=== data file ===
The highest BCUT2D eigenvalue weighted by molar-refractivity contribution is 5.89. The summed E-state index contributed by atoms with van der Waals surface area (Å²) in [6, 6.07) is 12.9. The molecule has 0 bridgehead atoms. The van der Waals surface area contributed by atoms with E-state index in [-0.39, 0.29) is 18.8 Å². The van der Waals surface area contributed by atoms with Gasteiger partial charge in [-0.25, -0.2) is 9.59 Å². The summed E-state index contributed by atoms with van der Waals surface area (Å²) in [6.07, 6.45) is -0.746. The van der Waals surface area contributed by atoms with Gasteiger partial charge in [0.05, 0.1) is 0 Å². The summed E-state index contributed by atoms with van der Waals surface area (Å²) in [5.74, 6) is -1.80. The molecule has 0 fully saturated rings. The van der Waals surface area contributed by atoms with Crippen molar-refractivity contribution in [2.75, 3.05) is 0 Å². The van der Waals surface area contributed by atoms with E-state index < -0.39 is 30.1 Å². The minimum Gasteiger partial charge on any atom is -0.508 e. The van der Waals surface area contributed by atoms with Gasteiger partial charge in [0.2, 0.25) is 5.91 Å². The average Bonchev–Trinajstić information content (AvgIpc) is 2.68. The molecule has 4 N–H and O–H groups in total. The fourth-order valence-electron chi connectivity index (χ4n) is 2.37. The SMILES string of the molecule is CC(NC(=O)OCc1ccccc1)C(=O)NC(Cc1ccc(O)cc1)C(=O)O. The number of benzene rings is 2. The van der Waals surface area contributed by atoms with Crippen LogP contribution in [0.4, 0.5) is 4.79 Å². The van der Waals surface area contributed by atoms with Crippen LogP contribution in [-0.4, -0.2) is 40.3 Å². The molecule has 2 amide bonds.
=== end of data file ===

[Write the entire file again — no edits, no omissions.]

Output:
The highest BCUT2D eigenvalue weighted by molar-refractivity contribution is 5.89. The summed E-state index contributed by atoms with van der Waals surface area (Å²) in [6, 6.07) is 12.9. The molecule has 0 bridgehead atoms. The van der Waals surface area contributed by atoms with E-state index in [-0.39, 0.29) is 18.8 Å². The van der Waals surface area contributed by atoms with Gasteiger partial charge in [-0.25, -0.2) is 9.59 Å². The summed E-state index contributed by atoms with van der Waals surface area (Å²) in [6.07, 6.45) is -0.746. The van der Waals surface area contributed by atoms with Gasteiger partial charge in [0.05, 0.1) is 0 Å². The summed E-state index contributed by atoms with van der Waals surface area (Å²) in [5.74, 6) is -1.80. The molecule has 0 fully saturated rings. The van der Waals surface area contributed by atoms with Crippen molar-refractivity contribution in [2.75, 3.05) is 0 Å². The van der Waals surface area contributed by atoms with E-state index < -0.39 is 30.1 Å². The minimum Gasteiger partial charge on any atom is -0.508 e. The van der Waals surface area contributed by atoms with Gasteiger partial charge in [0.2, 0.25) is 5.91 Å². The average Bonchev–Trinajstić information content (AvgIpc) is 2.68. The molecule has 4 N–H and O–H groups in total. The fourth-order valence-electron chi connectivity index (χ4n) is 2.37. The SMILES string of the molecule is CC(NC(=O)OCc1ccccc1)C(=O)NC(Cc1ccc(O)cc1)C(=O)O. The number of benzene rings is 2. The van der Waals surface area contributed by atoms with Crippen LogP contribution in [0.4, 0.5) is 4.79 Å². The van der Waals surface area contributed by atoms with Crippen LogP contribution in [-0.4, -0.2) is 40.3 Å². The molecule has 2 amide bonds.